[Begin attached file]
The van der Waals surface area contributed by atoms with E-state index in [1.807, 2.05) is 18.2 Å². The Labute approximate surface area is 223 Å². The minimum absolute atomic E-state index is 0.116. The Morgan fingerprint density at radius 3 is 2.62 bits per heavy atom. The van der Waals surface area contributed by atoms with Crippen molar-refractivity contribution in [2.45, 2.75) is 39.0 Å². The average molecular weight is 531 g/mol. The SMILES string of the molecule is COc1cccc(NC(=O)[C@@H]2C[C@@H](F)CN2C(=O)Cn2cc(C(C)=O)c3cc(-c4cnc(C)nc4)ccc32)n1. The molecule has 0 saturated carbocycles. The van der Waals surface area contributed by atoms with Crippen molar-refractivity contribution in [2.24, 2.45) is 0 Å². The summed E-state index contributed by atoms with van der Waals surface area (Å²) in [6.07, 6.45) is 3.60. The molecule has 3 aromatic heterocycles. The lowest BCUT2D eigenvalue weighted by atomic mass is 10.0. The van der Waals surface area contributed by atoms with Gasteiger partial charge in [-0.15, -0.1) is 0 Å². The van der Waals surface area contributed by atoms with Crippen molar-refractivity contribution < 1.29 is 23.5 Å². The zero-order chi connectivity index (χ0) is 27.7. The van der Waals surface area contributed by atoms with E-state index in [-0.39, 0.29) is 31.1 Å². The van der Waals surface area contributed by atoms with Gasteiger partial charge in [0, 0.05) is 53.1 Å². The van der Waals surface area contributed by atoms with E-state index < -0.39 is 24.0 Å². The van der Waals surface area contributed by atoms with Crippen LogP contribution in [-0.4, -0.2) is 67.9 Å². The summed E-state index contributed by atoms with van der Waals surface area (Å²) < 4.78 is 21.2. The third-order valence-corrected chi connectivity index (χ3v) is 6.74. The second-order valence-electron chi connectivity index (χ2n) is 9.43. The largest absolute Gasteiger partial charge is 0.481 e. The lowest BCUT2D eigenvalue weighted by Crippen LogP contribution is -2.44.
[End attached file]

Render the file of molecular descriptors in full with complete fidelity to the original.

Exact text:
The van der Waals surface area contributed by atoms with E-state index in [1.807, 2.05) is 18.2 Å². The Labute approximate surface area is 223 Å². The minimum absolute atomic E-state index is 0.116. The Morgan fingerprint density at radius 3 is 2.62 bits per heavy atom. The van der Waals surface area contributed by atoms with Crippen molar-refractivity contribution in [2.45, 2.75) is 39.0 Å². The average molecular weight is 531 g/mol. The SMILES string of the molecule is COc1cccc(NC(=O)[C@@H]2C[C@@H](F)CN2C(=O)Cn2cc(C(C)=O)c3cc(-c4cnc(C)nc4)ccc32)n1. The molecule has 0 saturated carbocycles. The van der Waals surface area contributed by atoms with Crippen molar-refractivity contribution in [2.24, 2.45) is 0 Å². The summed E-state index contributed by atoms with van der Waals surface area (Å²) in [6.07, 6.45) is 3.60. The molecule has 3 aromatic heterocycles. The lowest BCUT2D eigenvalue weighted by atomic mass is 10.0. The van der Waals surface area contributed by atoms with Gasteiger partial charge in [-0.15, -0.1) is 0 Å². The van der Waals surface area contributed by atoms with Crippen molar-refractivity contribution < 1.29 is 23.5 Å². The zero-order chi connectivity index (χ0) is 27.7. The van der Waals surface area contributed by atoms with E-state index in [-0.39, 0.29) is 31.1 Å². The van der Waals surface area contributed by atoms with Gasteiger partial charge in [0, 0.05) is 53.1 Å². The van der Waals surface area contributed by atoms with E-state index < -0.39 is 24.0 Å². The van der Waals surface area contributed by atoms with Crippen LogP contribution in [-0.4, -0.2) is 67.9 Å². The summed E-state index contributed by atoms with van der Waals surface area (Å²) < 4.78 is 21.2. The third-order valence-corrected chi connectivity index (χ3v) is 6.74. The second-order valence-electron chi connectivity index (χ2n) is 9.43. The largest absolute Gasteiger partial charge is 0.481 e. The lowest BCUT2D eigenvalue weighted by Crippen LogP contribution is -2.44.